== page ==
Wednesday, November 21, 2012
The pilgrims of Plymouth Rock never could have imagined their harvest celebration would one day become a holiday so squeezed with other activities that the traditional meal itself has become almost an afterthought.
In modern day, the feast competes with road races, movie screenings, football showdowns and the ever-encroaching creep of the Christmas holiday shopping season.
Every year, Black Friday has elbowed its way more into the Thanksgiving holiday. This year, several national retailers aren’t waiting until midnight for the sales to begin.
Some, including Target, plan to start the gift rush at 9 p.m. on Thanksgiving Day. That has sparked some push-back from disgruntled workers and some who think the move is tarnishing the value of Turkey Day.
The whole thing makes historian Sandra Slater, a professor at the College of Charleston, cringe.
“I don’t think the modern Thanksgiving has any resemblance to the original Thanksgiving. Essentially the meal is the only commonality,” she said.
Target says it’s just giving shoppers what they want. And in fact, an increasing number of shoppers are getting earlier starts on their holiday lists, according to a survey conducted by the National Retail Federation.
Target’s decision to open earlier this year has led to an online petition signed by many expressing concern and sympathy for the store’s employees.
When Target announced its planned hours, a woman going by the name “C Renee” of Corona, Calif., started an online petition that has since collected more than 228,000 signatures urging the retailer to “take the high road and save Thanksgiving.”
Since then, about 40 other similar petitions aimed at other stores have popped up, according to change.org, an online petition platform.
In a statement last week, Target said the “opening time was carefully evaluated with our guests, team and the business in mind. Across the country, team member preferences were considered in creating our store staffing schedules.”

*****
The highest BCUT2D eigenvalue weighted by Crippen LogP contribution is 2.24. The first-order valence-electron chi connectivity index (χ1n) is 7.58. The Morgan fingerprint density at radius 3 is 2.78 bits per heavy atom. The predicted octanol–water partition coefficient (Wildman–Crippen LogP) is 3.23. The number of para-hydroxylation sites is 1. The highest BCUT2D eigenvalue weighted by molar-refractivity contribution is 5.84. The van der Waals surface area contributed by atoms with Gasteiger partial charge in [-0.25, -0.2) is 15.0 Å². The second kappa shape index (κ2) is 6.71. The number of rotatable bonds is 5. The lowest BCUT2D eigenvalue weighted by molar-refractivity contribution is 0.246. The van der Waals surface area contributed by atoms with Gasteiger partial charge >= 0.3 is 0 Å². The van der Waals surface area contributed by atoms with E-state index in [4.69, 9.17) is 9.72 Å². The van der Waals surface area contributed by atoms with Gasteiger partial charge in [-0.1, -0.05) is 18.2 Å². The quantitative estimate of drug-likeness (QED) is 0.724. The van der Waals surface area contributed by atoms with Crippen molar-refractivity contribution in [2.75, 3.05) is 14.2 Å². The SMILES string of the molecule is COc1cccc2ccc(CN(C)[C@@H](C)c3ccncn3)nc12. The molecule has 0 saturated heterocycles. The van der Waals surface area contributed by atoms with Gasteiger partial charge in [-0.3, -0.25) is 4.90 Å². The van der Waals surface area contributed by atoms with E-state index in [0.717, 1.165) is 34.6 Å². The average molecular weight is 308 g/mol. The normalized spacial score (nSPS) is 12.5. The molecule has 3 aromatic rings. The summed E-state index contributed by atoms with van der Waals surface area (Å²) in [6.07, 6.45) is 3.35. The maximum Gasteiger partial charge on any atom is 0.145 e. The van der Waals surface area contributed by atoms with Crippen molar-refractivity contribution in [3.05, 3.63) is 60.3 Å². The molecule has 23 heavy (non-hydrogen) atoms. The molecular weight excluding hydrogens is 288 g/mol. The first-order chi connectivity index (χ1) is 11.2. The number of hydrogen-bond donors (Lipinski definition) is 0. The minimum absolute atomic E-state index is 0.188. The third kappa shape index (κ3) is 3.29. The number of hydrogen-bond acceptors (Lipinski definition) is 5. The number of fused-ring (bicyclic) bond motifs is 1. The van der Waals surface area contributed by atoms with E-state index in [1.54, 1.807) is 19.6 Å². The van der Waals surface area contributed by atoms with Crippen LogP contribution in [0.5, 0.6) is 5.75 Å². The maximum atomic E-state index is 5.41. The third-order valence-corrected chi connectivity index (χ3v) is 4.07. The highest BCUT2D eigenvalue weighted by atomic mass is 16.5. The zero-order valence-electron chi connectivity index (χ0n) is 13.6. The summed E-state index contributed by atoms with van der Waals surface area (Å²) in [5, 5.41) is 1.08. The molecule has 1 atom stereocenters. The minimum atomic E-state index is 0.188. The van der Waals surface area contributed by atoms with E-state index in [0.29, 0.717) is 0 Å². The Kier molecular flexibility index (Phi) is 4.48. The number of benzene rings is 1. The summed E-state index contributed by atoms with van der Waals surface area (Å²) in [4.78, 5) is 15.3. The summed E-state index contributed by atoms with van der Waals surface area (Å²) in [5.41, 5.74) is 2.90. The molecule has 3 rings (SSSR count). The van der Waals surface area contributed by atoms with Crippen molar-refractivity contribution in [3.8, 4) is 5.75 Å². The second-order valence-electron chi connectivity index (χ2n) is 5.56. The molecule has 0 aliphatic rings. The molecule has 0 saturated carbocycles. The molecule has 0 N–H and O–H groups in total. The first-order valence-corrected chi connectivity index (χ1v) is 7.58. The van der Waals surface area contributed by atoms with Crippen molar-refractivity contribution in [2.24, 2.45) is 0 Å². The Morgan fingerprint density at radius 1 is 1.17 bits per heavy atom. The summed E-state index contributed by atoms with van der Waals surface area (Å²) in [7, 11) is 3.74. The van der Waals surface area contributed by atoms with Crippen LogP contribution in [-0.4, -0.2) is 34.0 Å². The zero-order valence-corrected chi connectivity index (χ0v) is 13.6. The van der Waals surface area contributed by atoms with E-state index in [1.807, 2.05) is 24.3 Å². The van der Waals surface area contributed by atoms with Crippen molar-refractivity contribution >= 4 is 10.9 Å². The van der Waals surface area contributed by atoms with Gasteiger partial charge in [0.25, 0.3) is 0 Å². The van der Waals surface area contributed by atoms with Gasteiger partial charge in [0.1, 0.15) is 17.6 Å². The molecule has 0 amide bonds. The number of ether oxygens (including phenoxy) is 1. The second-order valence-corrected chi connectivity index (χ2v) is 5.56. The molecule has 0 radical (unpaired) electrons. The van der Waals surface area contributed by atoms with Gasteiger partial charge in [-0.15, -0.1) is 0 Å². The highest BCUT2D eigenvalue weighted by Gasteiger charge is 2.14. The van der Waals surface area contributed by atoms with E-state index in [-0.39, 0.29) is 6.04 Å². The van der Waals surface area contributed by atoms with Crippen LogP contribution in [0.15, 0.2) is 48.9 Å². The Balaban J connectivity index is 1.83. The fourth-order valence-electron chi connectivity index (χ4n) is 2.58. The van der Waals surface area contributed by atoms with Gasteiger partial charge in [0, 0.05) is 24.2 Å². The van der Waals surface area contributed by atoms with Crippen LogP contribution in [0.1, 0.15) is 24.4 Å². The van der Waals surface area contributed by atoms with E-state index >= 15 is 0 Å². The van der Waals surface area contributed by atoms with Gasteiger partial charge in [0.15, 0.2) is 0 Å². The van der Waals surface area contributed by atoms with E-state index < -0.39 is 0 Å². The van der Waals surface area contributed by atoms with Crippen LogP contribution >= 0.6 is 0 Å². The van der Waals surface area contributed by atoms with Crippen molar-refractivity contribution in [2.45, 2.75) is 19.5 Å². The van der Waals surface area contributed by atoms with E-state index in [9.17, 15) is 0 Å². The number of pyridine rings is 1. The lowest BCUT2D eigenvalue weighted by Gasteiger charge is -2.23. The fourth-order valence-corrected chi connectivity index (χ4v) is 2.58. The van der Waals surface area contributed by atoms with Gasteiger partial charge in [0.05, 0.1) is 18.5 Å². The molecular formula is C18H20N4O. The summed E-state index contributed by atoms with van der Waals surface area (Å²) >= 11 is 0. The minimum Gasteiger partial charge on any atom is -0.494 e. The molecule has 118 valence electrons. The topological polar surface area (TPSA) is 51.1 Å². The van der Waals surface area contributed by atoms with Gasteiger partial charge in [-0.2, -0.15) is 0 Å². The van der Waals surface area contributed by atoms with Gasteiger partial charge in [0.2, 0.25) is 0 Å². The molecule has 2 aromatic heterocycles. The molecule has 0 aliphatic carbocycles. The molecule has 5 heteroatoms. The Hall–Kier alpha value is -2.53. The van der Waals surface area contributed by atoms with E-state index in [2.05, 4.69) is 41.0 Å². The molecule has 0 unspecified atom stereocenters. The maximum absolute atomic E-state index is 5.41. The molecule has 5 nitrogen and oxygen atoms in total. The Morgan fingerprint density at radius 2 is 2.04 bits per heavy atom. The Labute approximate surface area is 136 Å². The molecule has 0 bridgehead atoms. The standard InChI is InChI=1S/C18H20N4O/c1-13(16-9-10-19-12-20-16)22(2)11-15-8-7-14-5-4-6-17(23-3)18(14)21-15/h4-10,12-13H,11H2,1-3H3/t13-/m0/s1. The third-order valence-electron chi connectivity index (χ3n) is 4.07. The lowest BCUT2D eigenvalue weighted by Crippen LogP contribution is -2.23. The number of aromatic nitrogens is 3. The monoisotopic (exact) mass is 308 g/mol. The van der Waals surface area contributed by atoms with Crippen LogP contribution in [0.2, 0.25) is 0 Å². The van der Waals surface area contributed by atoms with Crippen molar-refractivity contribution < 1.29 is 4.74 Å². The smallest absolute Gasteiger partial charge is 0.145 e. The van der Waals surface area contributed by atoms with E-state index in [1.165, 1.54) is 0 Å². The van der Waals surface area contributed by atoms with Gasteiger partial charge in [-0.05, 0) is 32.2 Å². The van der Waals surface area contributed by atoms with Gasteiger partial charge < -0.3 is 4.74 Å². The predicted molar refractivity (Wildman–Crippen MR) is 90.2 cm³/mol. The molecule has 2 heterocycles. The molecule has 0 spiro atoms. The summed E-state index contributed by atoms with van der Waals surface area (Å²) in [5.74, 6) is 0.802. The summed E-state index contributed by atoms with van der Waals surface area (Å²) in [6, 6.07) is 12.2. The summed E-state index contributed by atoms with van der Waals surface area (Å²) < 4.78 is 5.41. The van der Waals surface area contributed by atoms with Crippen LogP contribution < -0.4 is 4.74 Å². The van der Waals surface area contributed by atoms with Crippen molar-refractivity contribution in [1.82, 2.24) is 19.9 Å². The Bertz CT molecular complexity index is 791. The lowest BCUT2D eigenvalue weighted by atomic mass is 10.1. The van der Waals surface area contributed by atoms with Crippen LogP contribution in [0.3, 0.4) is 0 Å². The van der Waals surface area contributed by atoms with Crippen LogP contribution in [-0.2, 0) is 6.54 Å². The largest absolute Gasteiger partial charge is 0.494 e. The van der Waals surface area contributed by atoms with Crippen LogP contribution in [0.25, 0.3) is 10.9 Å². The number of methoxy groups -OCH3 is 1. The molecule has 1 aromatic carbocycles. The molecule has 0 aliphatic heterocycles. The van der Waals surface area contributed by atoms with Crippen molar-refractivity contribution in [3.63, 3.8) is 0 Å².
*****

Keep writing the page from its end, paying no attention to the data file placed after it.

At the root of the problem is money, according to William Danaher, a sociology professor at the College of Charleston.
“People are caught in a web of consumerism,” he said. “Doing things like getting time off for holidays comes secondary to consumerism and selling things.”
Matter of gratitude
Debbie Gupton of Charleston shakes her head at those complaining about working on the holiday. She’s been out of work since October from her job as a retail cashier. She doesn’t see any wrongdoing in Target’s decision to open earlier. She submitted an application to the store in hopes of working there herself.
“Would love to be working on Thanksgiving, or any other day for that matter,” Gupton said.
Gupton would be grateful for a job. Gratitude, though, has lost its meaning in the national holiday, according to Slater. Consumerism has defiled the holiday, she said, and left many Americans wondering what the day even means now.
“What began as a gathering to show gratitude for the harvest has turned the tables into a feeding frenzy of consumerism,” Slater said. “It wasn’t about what they would get after Thanksgiving. It was to celebrate what they already had,” Slater said.
President Abraham Lincoln proclaimed the fourth Thursday of November as Thanksgiving Day in 1863. Ironically, a portrait of his life is in movie theaters around the country this Thanksgiving.
By Brenda Rindge
and Natalie Caula
Post and Courier
The Associated Press contributed to this report.
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